An economic perspective on environmental jurisprudence in India
By Smita Bhatia
Over the past few decades, the Supreme Court of India has taken environmental degradation very seriously. The Supreme Court has proactively incorporated advanced legal principles such as polluter pays, precautionary principles, absolute liability and public trust-doctrine to revive India’s environmental laws. The environmental jurisprudence in India has matured and is ahead of many developed countries.
The National Green Tribunal Act enacted in 2010, deals specifically with environmental litigation in India. The independent National Green Tribunal (NGT) comprising of scientific and judicial experts to exclusively deal with environmental issues is only the third of its kind in the world following Australia and New Zealand. The NGT provides a techno-legal framework to address the complex science and technology issues in environmental disputes. The NGT’s jurisdiction spans all environmental law violations and can provide various remedies including compensation, injunctive relief and restoration of the ecology.
As a result, public interest litigations have become less complex and more affordable. In less than five years, since its establishment, the NGT has received over 7,000 environmental complaints and has shut down or challenged industries as well as government agencies that are not in compliance with the environmental regulations.
Even though the National Green Tribunal Act is new, protection of environment is deeply rooted in the Indian philosophy. Ancient Indian societies have revered nature and its resources. Water, land, air and animals were treated with utmost respect. In fact, provisions for the environment were stated in Book Two of Kautilya’s Arthashastra with clearly laid out penalties for breaking forest and wildlife laws.
Deforestation and environmental degradation increased with the advent of colonial rule in India and industrial revolution in England. During this period, natural resources were over-used to support the raw material demands of the nascent industries. With the establishment of railway networks, environmental degradation was further intensified to satiate the ever-increasing manufacturing requirements. Special laws, such as the Forest Act of 1894, were enacted to serve the interests of the industrial revolution economy at a severe cost to the environment. These pre-Independence policies and laws continued in independent India and environmental degradation went unchecked due to lack of environmental regulations and poor implementation/enforcement mechanisms.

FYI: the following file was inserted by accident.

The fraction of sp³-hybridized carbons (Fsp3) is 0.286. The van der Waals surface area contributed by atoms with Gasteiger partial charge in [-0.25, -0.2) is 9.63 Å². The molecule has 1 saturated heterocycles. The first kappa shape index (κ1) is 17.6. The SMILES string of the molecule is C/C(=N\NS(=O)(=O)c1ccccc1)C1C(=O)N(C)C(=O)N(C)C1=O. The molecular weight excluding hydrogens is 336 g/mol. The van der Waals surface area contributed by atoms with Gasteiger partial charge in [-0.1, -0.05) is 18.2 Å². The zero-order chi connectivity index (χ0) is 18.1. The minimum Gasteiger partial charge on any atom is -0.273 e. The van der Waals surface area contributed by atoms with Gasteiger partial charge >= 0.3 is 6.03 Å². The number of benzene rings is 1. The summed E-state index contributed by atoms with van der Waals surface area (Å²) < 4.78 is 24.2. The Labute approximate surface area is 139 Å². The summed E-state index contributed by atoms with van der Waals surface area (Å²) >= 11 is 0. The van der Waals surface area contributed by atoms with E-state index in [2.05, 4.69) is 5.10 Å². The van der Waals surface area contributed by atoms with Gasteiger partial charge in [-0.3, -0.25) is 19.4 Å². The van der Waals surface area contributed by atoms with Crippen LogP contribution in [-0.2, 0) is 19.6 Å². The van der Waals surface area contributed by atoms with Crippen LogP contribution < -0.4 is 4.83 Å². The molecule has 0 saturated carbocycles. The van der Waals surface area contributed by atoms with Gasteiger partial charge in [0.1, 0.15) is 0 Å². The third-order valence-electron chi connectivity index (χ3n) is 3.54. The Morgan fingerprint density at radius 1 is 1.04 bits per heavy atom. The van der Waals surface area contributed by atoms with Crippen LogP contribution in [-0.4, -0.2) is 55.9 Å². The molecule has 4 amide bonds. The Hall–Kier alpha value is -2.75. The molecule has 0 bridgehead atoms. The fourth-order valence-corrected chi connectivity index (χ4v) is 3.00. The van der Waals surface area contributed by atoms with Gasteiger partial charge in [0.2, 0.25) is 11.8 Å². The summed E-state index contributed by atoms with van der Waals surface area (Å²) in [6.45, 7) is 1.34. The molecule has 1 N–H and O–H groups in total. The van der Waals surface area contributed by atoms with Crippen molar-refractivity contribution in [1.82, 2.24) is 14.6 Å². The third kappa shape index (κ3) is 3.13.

As the Indian economy opened to the world and globalization took firm root, environmental abuse escalated to alarming levels as India became a pollution haven for the world. In a free market economy, the pursuit of profit segregated economy from ecology, environment becomes merely an unexploited natural abundance. In India, environmental governance and regulations were relegated to obscure agencies that only increased red tape and served the license raj.
The Bhopal gas tragedy and the oleum gas leak in Delhi underscored the abysmal state of affairs. However, these events also served as catalysts to energize the public and the judiciary to bring environmental issues into sharp focus. The Supreme Court rejected the existing laws as archaic and incongruous with the recent advances in science and technology as well as the aspirations of the society. The Supreme Court equated the right to a healthy environment to the fundamental right to life and took suo motu action to protect and enforce the right.
From an economic perspective, environmental laws since the industrial revolution were framed by the economic requirements or demands of the time. The Forest Act of 1894 enabled indiscriminate deforestation to provide lumber for burgeoning industries and served to boost the bottom line of corporations at the cost of the environment. More recently, environment and social justice aspects are shaping economic policies. For instance, regulators shut down a soft drink major’s bottling plant for failure to obtain clearance to extract groundwater which resulted in depletion of groundwater for community drinking as well as for farmers. The closure caused a $25 million loss since the company had already invested in plant expansion that could not become operative.
This is an indicator to businesses that environmental issues have to be an integral part of any business strategy. Costs of regulatory compliance and anticipated benefits will need to be balanced against potential risks of non-compliance given NGT’s suo motu initiatives. The impact of non compliance or inadequate compliance may result in significant financial consequences for any firm.
Environmental compliance has become more significant with the Indian Government’s “Make in India” initiative. As many companies are looking to invest in India, a successful business strategy would have to proactively understand, anticipate and plan for environmental compliance. This will help the companies to not only mitigate potential legal and financial expenses, but also help derive much social mileage as trendsetters in environmental stewardship. While environmental regulations may seem challenging, proper planning and strategy can turn potential losses into pleasant economic gains.
[The author is a Joint Director, Lakshmikumaran & Sridharan, New Delhi]